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Gabriel Fauré Mélodies (Intégrale, volume 4)

* Felicity Lott, soprano
** Jennifer Smith, soprano
*** Geraldine McGreevy, soprano
**** Jean-Paul Fouchécourt, ténor
***** Stephen Varcoe, baryton
Graham Johnson, piano

Hyperion CDA67336


Le papillon et la fleur, op. 1 n° 1 (Victor Hugo) **
Rêve d'amour, op. 5 n° 2 (Victor Hugo) ***
Dans les ruines d'une abbaye, op. 2 n° 1 (Victor Hugo) ****
L'aurore (Victor Hugo) ***
La rançon, op. 8 n° 2 (Charles Baudelaire) *****
Aubade, op. 6 n° 1 (Louis Pomey) ****
Ici-bas ! op. 8 n° 3 (Sully Prudhomme) ***
Aurore, op. 39 n° 1 (Armand Silvestre) *****
Le pays des rêves, op. 39 n° 3 (Armand Silvestre) ***
Les roses d'Ispahan, op. 39 n° 4 (Charles Leconte de Lisle) *
Nocturne, op. 43 n° 2 (Villiers de l'Isle-Adam) *****
La rose, op. 51 n° 4 (Charles Leconte de Lisle) *
Soir, op. 83 n° 2 (Albert Samain) ****
Le parfum impérissable, op. 76 n° 1 (Charles Leconte de Lisle) *
Arpège, op. 76 n° 2 (Albert Samain) *
Mélisande's song, extrait de l'op. 80 (Maurice Maeterlinck, transcrit pour piano par Jack W. Mackail) ***
Le plus doux chemin, op. 87 n° 1 (Armand Silvestre) *****
Vocalise-étude ***
La Chanson d'Ève, cycle sur des poèmes de Charles van Lerberghe, op. 95 **

La Chanson d'Eve and other songs

Hyperion CDA66320

'This varied and generous selection of 28 songs is perhaps the best general introduction to this important side of Fauré's output and is also one of Geoffrey Parson's finest recordings: voice and piano seem always to be at one. A magical disc' (BBC Music Magazine)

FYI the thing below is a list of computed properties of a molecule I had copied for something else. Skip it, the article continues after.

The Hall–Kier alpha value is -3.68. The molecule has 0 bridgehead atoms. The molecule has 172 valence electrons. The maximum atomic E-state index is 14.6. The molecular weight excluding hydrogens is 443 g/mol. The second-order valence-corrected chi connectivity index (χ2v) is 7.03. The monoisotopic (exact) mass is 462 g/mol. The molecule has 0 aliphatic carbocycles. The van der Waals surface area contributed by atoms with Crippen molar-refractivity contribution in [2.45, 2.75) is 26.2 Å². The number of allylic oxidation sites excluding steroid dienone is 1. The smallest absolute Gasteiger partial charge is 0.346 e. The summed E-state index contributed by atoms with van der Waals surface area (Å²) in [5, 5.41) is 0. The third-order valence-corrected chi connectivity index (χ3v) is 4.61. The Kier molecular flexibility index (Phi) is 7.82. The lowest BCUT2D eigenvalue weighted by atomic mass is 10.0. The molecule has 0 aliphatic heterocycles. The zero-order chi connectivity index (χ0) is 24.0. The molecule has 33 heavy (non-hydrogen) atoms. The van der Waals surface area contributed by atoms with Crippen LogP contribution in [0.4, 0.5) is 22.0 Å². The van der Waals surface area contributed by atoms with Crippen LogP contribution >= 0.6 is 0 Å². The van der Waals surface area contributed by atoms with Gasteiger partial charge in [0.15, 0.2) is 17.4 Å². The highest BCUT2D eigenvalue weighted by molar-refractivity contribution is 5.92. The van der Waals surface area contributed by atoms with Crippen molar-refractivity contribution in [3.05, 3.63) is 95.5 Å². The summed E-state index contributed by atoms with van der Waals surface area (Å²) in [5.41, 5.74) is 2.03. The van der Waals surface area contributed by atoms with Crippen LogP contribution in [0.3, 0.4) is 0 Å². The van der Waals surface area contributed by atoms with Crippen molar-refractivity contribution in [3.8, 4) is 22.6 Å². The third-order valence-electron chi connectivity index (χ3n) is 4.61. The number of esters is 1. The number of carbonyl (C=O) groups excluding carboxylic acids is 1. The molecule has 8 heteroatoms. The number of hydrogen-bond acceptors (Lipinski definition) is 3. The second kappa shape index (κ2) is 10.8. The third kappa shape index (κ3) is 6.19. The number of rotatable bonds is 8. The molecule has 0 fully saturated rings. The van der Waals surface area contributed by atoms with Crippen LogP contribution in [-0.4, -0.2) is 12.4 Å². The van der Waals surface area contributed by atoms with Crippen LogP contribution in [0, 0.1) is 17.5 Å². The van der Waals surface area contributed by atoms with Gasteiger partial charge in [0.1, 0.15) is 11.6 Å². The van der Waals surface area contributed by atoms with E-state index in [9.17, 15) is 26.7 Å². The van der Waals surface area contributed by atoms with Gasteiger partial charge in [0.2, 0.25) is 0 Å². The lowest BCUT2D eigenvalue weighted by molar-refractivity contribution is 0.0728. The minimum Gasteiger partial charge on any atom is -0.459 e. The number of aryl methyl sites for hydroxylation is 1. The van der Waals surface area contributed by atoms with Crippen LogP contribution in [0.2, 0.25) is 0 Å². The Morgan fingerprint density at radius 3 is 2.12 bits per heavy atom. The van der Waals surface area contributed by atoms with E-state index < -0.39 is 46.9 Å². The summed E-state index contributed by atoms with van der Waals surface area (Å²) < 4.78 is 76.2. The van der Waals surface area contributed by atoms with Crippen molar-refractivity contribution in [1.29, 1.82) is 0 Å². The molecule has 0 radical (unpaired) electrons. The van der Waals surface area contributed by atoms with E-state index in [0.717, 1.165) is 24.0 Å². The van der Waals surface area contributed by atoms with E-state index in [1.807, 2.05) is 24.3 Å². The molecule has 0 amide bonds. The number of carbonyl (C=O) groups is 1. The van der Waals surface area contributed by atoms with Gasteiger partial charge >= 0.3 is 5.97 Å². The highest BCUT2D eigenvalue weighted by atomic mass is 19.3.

Collectors of Graham Johnson's new Fauré Mélodies (Intégrale) will not hesitate before acquiring the latest volume, which as before has a roster of leading singers now before the British public (Jean-Paul Fouchécourt the only native Frenchman) and the high standard of the series is well maintained.

Fauré is a peculiarly addictive composer, and once you're hooked you relish each of his characteristic hallmark modulations. The persuasive plus for the new series is Johnson's detailed commentary on each song. For example: "L'aube blanche - - a rather undemonstrative vocal line that moves in small steps - - this is to reckon without Fauré's harmonic (and enharmonic genius - - moves from chord to chord in a way that is his alone - - traverses huge distances in incremental steps that defy ordinary analysis". Johnson's is writing that makes you listen anew and more intently.

The main singer in this volume is Jennifer Smith, who gives the delicious early Le papillon et la fleur and the more introverted late cycle La Chanson d'Ève. She does them well, but you would be most strongly advised not to overlook Dame Janet Baker's accounts in her 1988 recording with Geoffrey Parsons, happily still in the catalogue.

Janet Baker's voice is instantly recognisable (most are not). She has a rapt manner sings with a passionate ardour in songs which are ideal for her unique temperament. She was in excellent voice for these sessions, and her Fauré will remain treasurable classics in the discography for decades ahead.

So you need both to keep on course with the Intégrale - Janet Baker will prod you into looking too into the many marvellous historic Fauré interpretations, an unending trail.....


© Peter Grahame Woolf